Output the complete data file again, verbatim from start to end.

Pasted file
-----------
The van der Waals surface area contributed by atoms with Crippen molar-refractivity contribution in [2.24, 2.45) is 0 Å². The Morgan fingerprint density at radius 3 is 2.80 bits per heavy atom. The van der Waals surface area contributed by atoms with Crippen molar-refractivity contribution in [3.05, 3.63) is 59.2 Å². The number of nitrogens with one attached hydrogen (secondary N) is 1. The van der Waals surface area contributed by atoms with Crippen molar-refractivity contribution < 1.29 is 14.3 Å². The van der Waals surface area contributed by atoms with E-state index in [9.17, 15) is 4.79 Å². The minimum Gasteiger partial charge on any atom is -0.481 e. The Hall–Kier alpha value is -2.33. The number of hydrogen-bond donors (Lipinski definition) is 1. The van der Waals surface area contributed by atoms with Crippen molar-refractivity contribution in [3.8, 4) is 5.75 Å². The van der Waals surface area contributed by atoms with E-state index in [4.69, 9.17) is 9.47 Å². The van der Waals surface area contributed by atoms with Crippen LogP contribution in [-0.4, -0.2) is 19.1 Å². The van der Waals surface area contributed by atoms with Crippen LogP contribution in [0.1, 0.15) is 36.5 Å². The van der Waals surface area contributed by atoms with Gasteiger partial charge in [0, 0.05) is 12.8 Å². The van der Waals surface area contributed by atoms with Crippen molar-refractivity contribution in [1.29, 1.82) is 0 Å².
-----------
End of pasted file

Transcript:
The van der Waals surface area contributed by atoms with Crippen molar-refractivity contribution in [2.24, 2.45) is 0 Å². The Morgan fingerprint density at radius 3 is 2.80 bits per heavy atom. The van der Waals surface area contributed by atoms with Crippen molar-refractivity contribution in [3.05, 3.63) is 59.2 Å². The number of nitrogens with one attached hydrogen (secondary N) is 1. The van der Waals surface area contributed by atoms with Crippen molar-refractivity contribution < 1.29 is 14.3 Å². The van der Waals surface area contributed by atoms with E-state index in [9.17, 15) is 4.79 Å². The minimum Gasteiger partial charge on any atom is -0.481 e. The Hall–Kier alpha value is -2.33. The number of hydrogen-bond donors (Lipinski definition) is 1. The van der Waals surface area contributed by atoms with Crippen molar-refractivity contribution in [3.8, 4) is 5.75 Å². The van der Waals surface area contributed by atoms with E-state index in [4.69, 9.17) is 9.47 Å². The van der Waals surface area contributed by atoms with Crippen LogP contribution in [-0.4, -0.2) is 19.1 Å². The van der Waals surface area contributed by atoms with Crippen LogP contribution in [0.1, 0.15) is 36.5 Å². The van der Waals surface area contributed by atoms with Gasteiger partial charge in [0, 0.05) is 12.8 Å². The van der Waals surface area contributed by atoms with Crippen molar-refractivity contribution in [1.29, 1.82) is 0 Å².